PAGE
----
Posts tagged ‘World Health Organization’

29/09/2016

This Map Shows the Severity of India’s Pollution Problem – India Real Time – WSJ

A new map from the World Health Organization shows just how bad India’s air pollution problem is.

The interactive map, which shows the average levels of dangerous particulate matter in the air that can lodge in lungs and cause diseases, was made by the WHO in conjunction with the U.K.’s University of Bath.

It shows that 92% of the world’s population live in places where air quality is worse than the WHO’s recommended limits.Researchers used satellite data as well as information from ground stations to create the map. WHO data released in May showed that the city of Gwalior was India’s most polluted city, coming second in the world to Zabol in Iran.

The map plots levels of particulate matter smaller than 2.5 micrometers in the air. The darker the red on the map, the higher the concentration. The PM2.5 pollutants, which come from dust, soot and smoke, can penetrate deep into the lungs and increase the risk of heart and lung diseases including asthma and lung cancer.

The map paints a dark swathe of red across northern India, meaning that the annual average PM2.5 levels are above 70. The country gets progressively lighter in color toward the south, indicating lower pollution levels. But not one spot of the country is green–indicating healthy air.

A man sifted through trash at a massive garbage site in New Delhi, Sept. 27, 2016. PHOTO: SAJJAD HUSSAIN/AGENCE FRANCE-PRESSE/GETTY IMAGES

India’s capital, New Delhi, is the 11th worst polluted in the world, with an annual average PM2.5 measurement of 122. Mumbai is another hotspot, with an average PM.2.5 level of 63.

The World Health Organization said that worldwide, around 3 million people a year die of causes linked to exposure to outdoor air pollution and that nearly 90% of those deaths occur in low- and middle-income countries.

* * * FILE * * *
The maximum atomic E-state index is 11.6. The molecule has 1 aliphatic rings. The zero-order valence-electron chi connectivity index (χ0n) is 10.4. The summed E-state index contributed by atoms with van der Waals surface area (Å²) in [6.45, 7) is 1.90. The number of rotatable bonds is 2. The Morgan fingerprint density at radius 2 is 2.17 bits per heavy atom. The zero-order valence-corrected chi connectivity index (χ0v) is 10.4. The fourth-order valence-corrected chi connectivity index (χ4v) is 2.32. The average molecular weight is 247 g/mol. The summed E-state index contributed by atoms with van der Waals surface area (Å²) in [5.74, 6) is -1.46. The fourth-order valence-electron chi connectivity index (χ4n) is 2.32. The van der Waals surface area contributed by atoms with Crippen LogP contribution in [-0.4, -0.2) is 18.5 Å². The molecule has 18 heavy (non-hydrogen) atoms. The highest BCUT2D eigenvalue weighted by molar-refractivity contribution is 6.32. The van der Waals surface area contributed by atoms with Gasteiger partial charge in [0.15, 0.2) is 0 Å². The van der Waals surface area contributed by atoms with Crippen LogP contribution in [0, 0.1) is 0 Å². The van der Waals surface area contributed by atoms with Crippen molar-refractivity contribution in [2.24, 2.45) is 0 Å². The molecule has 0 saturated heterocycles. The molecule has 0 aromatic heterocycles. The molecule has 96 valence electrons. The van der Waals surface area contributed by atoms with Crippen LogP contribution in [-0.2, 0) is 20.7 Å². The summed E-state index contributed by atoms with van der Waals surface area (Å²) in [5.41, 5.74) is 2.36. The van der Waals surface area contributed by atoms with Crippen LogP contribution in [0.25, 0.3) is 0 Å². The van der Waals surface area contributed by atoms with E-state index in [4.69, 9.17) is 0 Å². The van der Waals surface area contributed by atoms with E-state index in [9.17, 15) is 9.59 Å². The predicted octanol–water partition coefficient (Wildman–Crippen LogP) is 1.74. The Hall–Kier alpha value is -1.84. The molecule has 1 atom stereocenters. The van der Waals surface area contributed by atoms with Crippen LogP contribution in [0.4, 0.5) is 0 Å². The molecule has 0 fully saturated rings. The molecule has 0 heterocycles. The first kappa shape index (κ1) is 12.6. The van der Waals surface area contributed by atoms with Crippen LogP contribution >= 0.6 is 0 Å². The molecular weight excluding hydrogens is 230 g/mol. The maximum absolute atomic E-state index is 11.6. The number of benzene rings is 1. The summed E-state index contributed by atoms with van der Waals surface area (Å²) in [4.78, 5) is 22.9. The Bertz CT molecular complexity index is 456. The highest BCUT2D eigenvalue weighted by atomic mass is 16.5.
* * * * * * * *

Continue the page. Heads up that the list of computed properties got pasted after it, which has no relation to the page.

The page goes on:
In India, air pollution comes from a number of sources, including the burning of trash, the use of coal for cooking, factories and exhaust fumes. In some parts of the country, like Delhi, dust storms exacerbate the problem. The Delhi government has made efforts to reduce car use, but experts say more needs to be done.

“Fast action to tackle air pollution can’t come soon enough,” Flavia Bustreo, assistant director general at WHO said in the report. “Solutions exist with sustainable transport in cities, solid waste management, access to clean household fuels and cook-stoves, as well as renewable energies and industrial emissions reductions.”

Source: This Map Shows the Severity of India’s Pollution Problem – India Real Time – WSJ

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08/06/2016

This Is How Many Years Air Pollution Will Cut From Your Life Expectancy in India – India Real Time – WSJ

Living in India’s capital city New Delhi could shorten your life by six years because of the intensity of the air pollution there, a new report says.

Inhaling tiny air pollutants reduces the life expectancy of Indians by an average of 3.4 years, with Delhi residents losing 6.3 years, the most of all states, according to a new study by the Indian Institute of Tropical Meteorology.

Those living in West Bengal and Bihar, which have high levels of air pollution, face a reduction in life expectancy of 6.1 years and 5.7 years respectively.

The study, which used data from the latest population census of 2011, found that exposure to particulate matter 2.5 results in 570,000 premature deaths each year with an additional 12,000 caused by exposure to ozone.PM 2.5 is tiny particulate matter that is smaller than 2.5 micrometers in diameter. The air pollutants, originating from dust, soot and smoke, can penetrate deep into the lungs, increasing the risk of heart and lung diseases.

Source: This Is How Many Years Air Pollution Will Cut From Your Life Expectancy in India – India Real Time – WSJ

19/04/2016

Will Delhi’s Extreme Traffic Restrictions Have an Impact on Air Pollution This Time? – India Real Time – WSJ

Delhi has implemented severe restrictions on which cars are allowed on the road again in hopes of combating the megacity’s horrendous air-pollution problem.

Volunteers remind commuters the reason for restriction placed on vehicle movement in New Delhi, India, Friday, April 15, 2016.

Similar air-clearing measures had mixed results during the peak Winter smog season but this time citizens are hoping for better results.

For the two weeks starting April 15, most cars in the Indian capital will only be allowed on the roads every other weekday. In the so-called odd-even program, cars with license plate numbers that end in odd numbers are allowed on the roads on odd-numbered days and Sundays while cars with even license plate numbers are allowed on even days and Sundays. For the first few days of the plan most offices and schools were closed for a string of national holidays and the weekend, so Monday is the true test of whether the restrictions are working.